Is the traditional nativity play a thing of the past? Nativity plays, carol singing, Christmas cards they all seem to be a thing of the past, with schools looking for alternatives, people donating to charities (I’m all for it) rather than giving Christmas cards but are we losing touch with our history?
I was in the supermarket last week talking about the passing of my Grandmother, seven years now and discussing the role of the internet, social media and how when you buy poppies you can donate via bank card! Something that would have astounded her. Seven years doesn’t feel all that long but things have moved so fast. Time keeps moving and she was a keen advocate for tradition. My Nan’s, for example, was attend the carol service at church on Christmas eve, followed by a mince pie and a glass of sherry.
A tradition that when she got sick, we stopped…just like that! Just showing how without realising a tradition family or otherwise can disappear without your really ever noticing.
You are Invited to…
I received a letter in my son’s bag this week. ‘You are invited to… it was my son’s school Christmas Concert. Being a special school its an interpretation and I find it one of the most emotional afternoons watching the children with different backgrounds, disabilities and social issues attempt to perform in front of us ‘a group of parents’, who probably scare the hell out of them!
It got me thinking about the Nativity plays or concerts and I wondered if they really are a dying tradition? You read about it in the media. There was an article written in the Telegraph (not my usual kind of read, but for this post I used it, please don’t judge). Titled ‘Is the traditional Nativity play worth saving?’ They mention adaptations of the Nativity scene with only mild references to Jesus and more ‘The Apprentice’ style performance. Are we really moving away from what used to a school tradition?
Schools are turning away from tradition as not to offend, upset or alienate anyone. Schools blame performing arts ‘budget’ cuts. Lack of funding for theatre arts is still something that I feel all schools should have access too (whole other post) but should we allow this tradition to die?
Is it about Mary?
We all know the excitement when our little ones return home with a note saying that they are going to be Innkeeper one, Mary, Joseph, Angel one, Gabriel and if you are very lucky chief lobster (Love Actually) but if you are anything like me that excitement soon fades to horror when the letter mentions costumes, headpieces and homemade items!!! (Ahhhh).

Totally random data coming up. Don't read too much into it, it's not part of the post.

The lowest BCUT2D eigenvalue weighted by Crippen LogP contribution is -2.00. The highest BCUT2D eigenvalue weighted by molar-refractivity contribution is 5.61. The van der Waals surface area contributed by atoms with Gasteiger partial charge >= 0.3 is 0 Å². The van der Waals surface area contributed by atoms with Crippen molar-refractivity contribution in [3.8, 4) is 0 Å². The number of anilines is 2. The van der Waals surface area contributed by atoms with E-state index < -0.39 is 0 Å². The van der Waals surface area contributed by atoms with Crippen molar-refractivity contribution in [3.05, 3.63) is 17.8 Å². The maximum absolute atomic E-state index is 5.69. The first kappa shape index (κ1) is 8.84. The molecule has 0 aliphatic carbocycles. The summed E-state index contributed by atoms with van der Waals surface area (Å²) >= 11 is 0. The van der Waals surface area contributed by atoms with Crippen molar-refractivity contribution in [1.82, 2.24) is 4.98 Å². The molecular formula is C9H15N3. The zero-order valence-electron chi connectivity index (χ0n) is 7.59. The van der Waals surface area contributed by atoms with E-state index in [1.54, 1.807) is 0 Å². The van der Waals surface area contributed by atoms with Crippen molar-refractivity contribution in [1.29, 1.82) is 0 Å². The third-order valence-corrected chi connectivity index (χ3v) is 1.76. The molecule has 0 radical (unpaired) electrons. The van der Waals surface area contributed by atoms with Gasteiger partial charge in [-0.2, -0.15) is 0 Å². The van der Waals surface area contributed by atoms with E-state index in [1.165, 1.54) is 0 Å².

My Mum acquired the skills of a seamstress and knows her way around a sewing machine and a pattern. Sadly, it appears to have skipped me and I am useless with a capital U. My motto in life ‘buy it, you may need it again!’ But schools like the homemade look. I was lucky when my daughter was little she was Angel one so I bought the costume from Sainsbury’s, then she was Donkey for which the school had their own costume but for Mum’s like me. Turning my bedsheet into a Joseph costume is just wasted on me but boy do I wish I had my Mum’s talents.
Are schools wanting to be less competitive with offering the lead roles when considering Mary and Joseph? I have heard of schools have more than one of each in the role and a rapping Joseph but is that another reason why the tradition is fading, schools recent addition of you ‘get a medal for taking part’ attitude to life. It’s a whole other subject (sorry, I must stay on topic). But do schools feel that by not casting the traditional ‘leads’ that they are protecting little ones from the hurt of being the camel?
It got me thinking about the history behind the nativity play, why it was performed to start with and how it’s evolved.
Most of us know that the traditional nativity play is the birth of Jesus. A pregnant Mary along with husband Joseph give birth to the son of God in a stable on the 25th December, they are bought gifts, Angels smile upon them and it’s that journey to the stable that is played out for parents.
There are many adaptations but the Christian church has its own version, along with many other faiths. The story has evolved over the years with some versions saying that she gave birth in the ground floor of a house, with animals being invited in because it was winter and how the Angels smiled upon them, not physically visited. I guess we all have our own interpretations.
The Future of the Nativity
It is sad to think that Schools and other organisations may feel that the Nativity is now a fading tradition. It is ultimately a community tradition, that often brings people together. I have known schools invite the elderly to watch such occasions, people who wouldn’t necessarily be given the option to attend anything else.
I don’t believe that they should be cancelled, perhaps a modern twist, incorporating other beliefs, allowing parents to exclude their children should they wish. There are many reasons to keep this lovely tradition alive.
I am not an overly religious person, I do however respect the beliefs and wishes of others. Both my children are christened as am I. I see the Nativity play as an important part of Christmas Traditions that celebrates the beginning of the journey of life.
I look back fondly and remember my little girl sitting in her highchair, dressed as a star, shaking a music instrument during her first nursery nativity concert. She was barely 18 months old but the joy of watching all our little ones attempting to tell a story was beautiful.
Do you feel that it’s a dying tradition? Perhaps just like me, you feel the dread every time the Christmas play is mentioned?
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